Jack O'Lantern and the Mysterious Light: Mythology and Science
A Strange and Sometimes Frightening Light
A jack o'lantern is a pumpkin shell with an evil face carved on its surface and a light placed inside. It's a popular part of many Halloween celebrations. The term "jack o'lantern" once had another meaning, however. It was one name for the mysterious patch of light that people saw just above the surface of swamps, marshes, or bogs at dusk or nighttime. The light had the shape of a flame or a ball and was said to move away from a person as they approached.
The appearance of the light was both strange and frightening for many earlier people. They thought that it was a supernatural being who was aware of their presence and wanted to lead them into danger. Even today, people say that they have seen the light.
Mysterious lights above wetlands have been reported for at least several centuries, although they have been given different names in different cultures. Not everyone agrees that they exist. The number of reports of their presence from different countries suggests that they might, however. Scientists have offered a tentative explanation for their appearance. Sadly, as more and more wetlands are drained, we may eventually lose any chance to see and document a light or to fully understand its nature.
Wetlands are unique habitats. There may be something special about their biology and chemistry that enables a light to be produced under specific circumstances.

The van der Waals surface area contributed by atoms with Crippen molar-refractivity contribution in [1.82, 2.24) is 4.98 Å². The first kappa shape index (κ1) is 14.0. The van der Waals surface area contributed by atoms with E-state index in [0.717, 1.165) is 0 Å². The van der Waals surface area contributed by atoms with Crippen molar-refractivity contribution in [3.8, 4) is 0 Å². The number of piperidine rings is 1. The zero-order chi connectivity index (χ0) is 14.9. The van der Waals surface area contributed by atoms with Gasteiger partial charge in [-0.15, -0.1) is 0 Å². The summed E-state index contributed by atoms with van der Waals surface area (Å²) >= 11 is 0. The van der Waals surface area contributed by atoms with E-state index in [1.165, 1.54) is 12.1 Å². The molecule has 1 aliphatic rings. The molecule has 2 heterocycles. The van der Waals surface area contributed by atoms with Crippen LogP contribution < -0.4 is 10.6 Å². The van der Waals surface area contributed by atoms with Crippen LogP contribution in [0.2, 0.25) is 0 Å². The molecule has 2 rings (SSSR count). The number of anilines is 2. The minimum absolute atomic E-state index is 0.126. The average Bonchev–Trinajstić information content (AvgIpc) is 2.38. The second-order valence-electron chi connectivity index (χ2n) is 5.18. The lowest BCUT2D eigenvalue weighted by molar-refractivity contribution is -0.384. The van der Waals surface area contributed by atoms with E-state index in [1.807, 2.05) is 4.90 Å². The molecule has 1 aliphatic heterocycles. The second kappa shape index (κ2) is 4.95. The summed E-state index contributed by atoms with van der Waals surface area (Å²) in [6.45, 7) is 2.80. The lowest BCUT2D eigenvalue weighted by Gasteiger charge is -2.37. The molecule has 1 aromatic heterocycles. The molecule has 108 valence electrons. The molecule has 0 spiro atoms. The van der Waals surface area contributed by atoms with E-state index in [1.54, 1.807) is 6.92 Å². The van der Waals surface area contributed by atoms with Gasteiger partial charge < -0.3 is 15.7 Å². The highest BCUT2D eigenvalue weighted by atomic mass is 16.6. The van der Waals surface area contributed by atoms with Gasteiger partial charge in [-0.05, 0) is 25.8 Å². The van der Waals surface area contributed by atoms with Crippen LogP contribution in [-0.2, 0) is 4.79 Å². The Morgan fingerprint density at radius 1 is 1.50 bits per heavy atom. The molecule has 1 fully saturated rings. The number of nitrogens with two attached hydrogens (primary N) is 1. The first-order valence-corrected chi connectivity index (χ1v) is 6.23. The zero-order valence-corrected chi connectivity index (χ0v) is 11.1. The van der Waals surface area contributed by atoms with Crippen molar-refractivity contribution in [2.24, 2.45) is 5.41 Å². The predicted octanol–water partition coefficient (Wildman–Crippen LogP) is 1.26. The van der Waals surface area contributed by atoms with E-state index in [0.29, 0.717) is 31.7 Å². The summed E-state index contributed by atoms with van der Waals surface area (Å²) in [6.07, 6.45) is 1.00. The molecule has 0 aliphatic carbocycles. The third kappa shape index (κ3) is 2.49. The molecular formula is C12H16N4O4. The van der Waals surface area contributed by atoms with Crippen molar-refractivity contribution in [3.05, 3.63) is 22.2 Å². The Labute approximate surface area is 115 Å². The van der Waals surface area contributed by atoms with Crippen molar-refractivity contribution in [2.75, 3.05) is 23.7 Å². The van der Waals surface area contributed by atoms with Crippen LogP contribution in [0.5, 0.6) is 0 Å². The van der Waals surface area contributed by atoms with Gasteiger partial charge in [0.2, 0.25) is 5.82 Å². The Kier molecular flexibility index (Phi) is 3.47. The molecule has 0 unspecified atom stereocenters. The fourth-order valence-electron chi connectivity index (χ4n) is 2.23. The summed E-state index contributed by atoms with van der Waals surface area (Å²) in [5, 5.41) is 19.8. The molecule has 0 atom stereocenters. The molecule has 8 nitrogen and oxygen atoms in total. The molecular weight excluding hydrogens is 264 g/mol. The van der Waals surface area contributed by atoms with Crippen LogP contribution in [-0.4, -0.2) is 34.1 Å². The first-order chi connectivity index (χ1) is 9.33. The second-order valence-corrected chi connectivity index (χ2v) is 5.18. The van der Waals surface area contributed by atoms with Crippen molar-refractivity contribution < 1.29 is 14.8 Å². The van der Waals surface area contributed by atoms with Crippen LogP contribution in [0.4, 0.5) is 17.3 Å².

Swamps, Marshes, and Bogs
A wetland is an area of land that is saturated with water. Although swamps, marshes, and bogs are wetlands, there are important differences between them.
- A swamp is a wetland that contains trees.
- A marsh contains low plants such as grasses instead of trees.
- A bog is a little different. It's a wet and spongy area containing a material called peat, which is made from dead moss. The moss is often a type known as sphagnum.
Today people report seeing lights in other areas in addition to wetlands. Collectively, the mysterious illuminations are often known as ghost lights or spook lights. In this article, I focus on the lights that people see above wetlands, which may be created by a distinct process.
The Tale of Jack O'Lantern or Stingy Jack
The Irish tale of Stingy Jack was once used to explain wetland lights. Like many old stories, the tale has survived in several versions, but the main points of the story are generally as follows.